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I have directory with many files in it - each with over 800 lines in it. Hovewer, when I try to read it using Scanner, it seems empty.

File f1 = new File("data/cityDistances/a.txt"),
     f2 = new File("data/cityDistances/b.txt");
System.out.println(f1.exists() && f2.exists()); //return true
System.out.println(f1.getTotalSpace() > 0 && f2.getTotalSpace() > 0); //return true
Scanner in = new Scanner(f1);
System.out.println(in.hasNext()); // return false;
System.out.println(in.hasNextLine()); //return false;

Why can it behave like that?


I've managed to do it using BufferedReader. Nonetheless, it seems even more strange that BufferedReader works and Scanner didn't.

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This is going to sound dumb, but I have to check. I see that you are using .txt files. is there actually (readable, non-encrypted) text in those files? Is this text plaintext (as opposed to unicode)? –  Cody S Dec 13 '11 at 20:43
    
Also, sorry, I see "cityDistances" which makes me wonder. Could you try: hasNextInt(), hasNextDouble(), hasNextFloat(), hasNextBoolean(), and hasNextByte()? Your code looks like it should work; I'm just trying to help debug :) –  Cody S Dec 13 '11 at 20:45
    
I tried your code out with two random text files I had and it worked fine. Do you have a link to a sample file we could see? –  Anton Dec 13 '11 at 20:46
    
Maybe you don't have permissions to read those files? –  Templar Dec 13 '11 at 20:47
    
canRead() on file returns true. –  Daniel Cisek Dec 13 '11 at 20:51

7 Answers 7

As the default delimeter for Scanner is whitespace, that would imply your a.txt contains only whitespace - does it have 800 lines of whitespace? ;)

Have you tried the following?

new Scanner(new BufferedReader(new FileReader("a.txt")));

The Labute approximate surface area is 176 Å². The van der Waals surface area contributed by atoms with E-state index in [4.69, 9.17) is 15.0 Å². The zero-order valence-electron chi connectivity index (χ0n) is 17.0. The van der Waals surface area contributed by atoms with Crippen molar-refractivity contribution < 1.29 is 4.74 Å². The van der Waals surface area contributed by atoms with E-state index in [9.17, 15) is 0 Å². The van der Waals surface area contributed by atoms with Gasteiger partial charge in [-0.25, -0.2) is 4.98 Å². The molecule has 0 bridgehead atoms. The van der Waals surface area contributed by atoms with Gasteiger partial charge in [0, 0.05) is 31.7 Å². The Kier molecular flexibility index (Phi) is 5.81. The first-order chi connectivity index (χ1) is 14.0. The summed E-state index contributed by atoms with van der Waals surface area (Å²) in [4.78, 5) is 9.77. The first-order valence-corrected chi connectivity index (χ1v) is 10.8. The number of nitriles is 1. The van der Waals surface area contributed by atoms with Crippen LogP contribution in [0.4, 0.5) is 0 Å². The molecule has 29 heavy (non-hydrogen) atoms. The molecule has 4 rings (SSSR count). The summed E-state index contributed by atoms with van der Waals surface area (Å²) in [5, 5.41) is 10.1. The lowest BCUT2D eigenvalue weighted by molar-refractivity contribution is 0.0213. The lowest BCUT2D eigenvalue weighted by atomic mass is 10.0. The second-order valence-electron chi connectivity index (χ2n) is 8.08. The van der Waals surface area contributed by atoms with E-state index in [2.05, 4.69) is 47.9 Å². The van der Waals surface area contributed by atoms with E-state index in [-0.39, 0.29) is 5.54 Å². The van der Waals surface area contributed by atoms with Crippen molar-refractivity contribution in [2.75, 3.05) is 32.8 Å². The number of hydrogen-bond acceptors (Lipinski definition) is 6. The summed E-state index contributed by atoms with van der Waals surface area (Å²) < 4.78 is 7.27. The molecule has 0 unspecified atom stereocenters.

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This did the trick, though I am not sure why,my file was pretty huge, 19MB containing data(not whitespace), and it abruptly cut off when I was just using the scanner –  anirban chowdhury May 30 at 4:13

I had a similar problem today reading a file with Scanner. I specified the encoding type of the file and it solved the problem.

scan = new Scanner(selectedFile,"ISO-8859-1");
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This also happened to me today. I'm reading a plain text file from a Linux system written by some application in a Windows box and Scanner.hasNextLine() is always false even tough there are lines with the Windows line separator and all. As said by Hound Dog, by using

Scanner scanner = new Scanner(new BufferedReader(new FileReader(file))); 

it worked like a charm. FileReader or BufferedReader seem to properly identify and use some file characteristics.

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The function File.getTotalSpace() is not behaving how you're expecting. It is returning the size of the partition where those particular files are located.

You want to use File.length().

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Checking the scanner's exception may show that the file can't be read.

...
System.out.println(in.hasNext()); // return false;
IOException ex = in.ioException();
if (ex != null)
  ex.printStackTrace(System.out);
...
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There is no exception, I've tried that already. –  Daniel Cisek Dec 13 '11 at 21:15

refer to file address you are using linux, refer to your name there is possible some Polish or Czech character and refer to below link, scanner dont like non utf-8 characters on linux:)

http://karussell.wordpress.com/2008/09/04/encoding-issues-solutions-for-linux-and-within-java-apps/

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This probably doesn't answer the OP's question, but for anyone else who is experiencing "my iterator's hasNext() is always false!"--if you have a bunch of watches with .next() in them, your IDE or whatever is actually advancing the cursor position per each one. This has caused me much trouble. Be careful with iterators and watches.

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